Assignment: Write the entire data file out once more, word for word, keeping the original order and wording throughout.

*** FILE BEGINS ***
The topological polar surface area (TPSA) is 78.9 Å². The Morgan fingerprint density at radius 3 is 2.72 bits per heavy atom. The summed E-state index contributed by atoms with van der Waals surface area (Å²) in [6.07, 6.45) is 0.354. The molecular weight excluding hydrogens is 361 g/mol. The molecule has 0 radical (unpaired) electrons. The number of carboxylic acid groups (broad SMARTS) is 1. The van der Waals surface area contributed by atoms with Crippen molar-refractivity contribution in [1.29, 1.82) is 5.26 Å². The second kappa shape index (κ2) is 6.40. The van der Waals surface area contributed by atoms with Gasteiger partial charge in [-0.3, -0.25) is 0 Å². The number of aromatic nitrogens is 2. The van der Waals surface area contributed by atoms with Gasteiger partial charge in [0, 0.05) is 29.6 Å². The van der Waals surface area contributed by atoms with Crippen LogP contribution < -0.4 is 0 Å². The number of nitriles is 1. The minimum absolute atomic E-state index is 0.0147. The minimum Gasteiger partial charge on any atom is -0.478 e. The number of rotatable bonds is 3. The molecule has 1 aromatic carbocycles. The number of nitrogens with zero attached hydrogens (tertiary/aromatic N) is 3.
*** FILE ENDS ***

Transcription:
The topological polar surface area (TPSA) is 78.9 Å². The Morgan fingerprint density at radius 3 is 2.72 bits per heavy atom. The summed E-state index contributed by atoms with van der Waals surface area (Å²) in [6.07, 6.45) is 0.354. The molecular weight excluding hydrogens is 361 g/mol. The molecule has 0 radical (unpaired) electrons. The number of carboxylic acid groups (broad SMARTS) is 1. The van der Waals surface area contributed by atoms with Crippen molar-refractivity contribution in [1.29, 1.82) is 5.26 Å². The second kappa shape index (κ2) is 6.40. The van der Waals surface area contributed by atoms with Gasteiger partial charge in [-0.3, -0.25) is 0 Å². The number of aromatic nitrogens is 2. The van der Waals surface area contributed by atoms with Gasteiger partial charge in [0, 0.05) is 29.6 Å². The van der Waals surface area contributed by atoms with Crippen LogP contribution < -0.4 is 0 Å². The number of nitriles is 1. The minimum absolute atomic E-state index is 0.0147. The minimum Gasteiger partial charge on any atom is -0.478 e. The number of rotatable bonds is 3. The molecule has 1 aromatic carbocycles. The number of nitrogens with zero attached hydrogens (tertiary/aromatic N) is 3.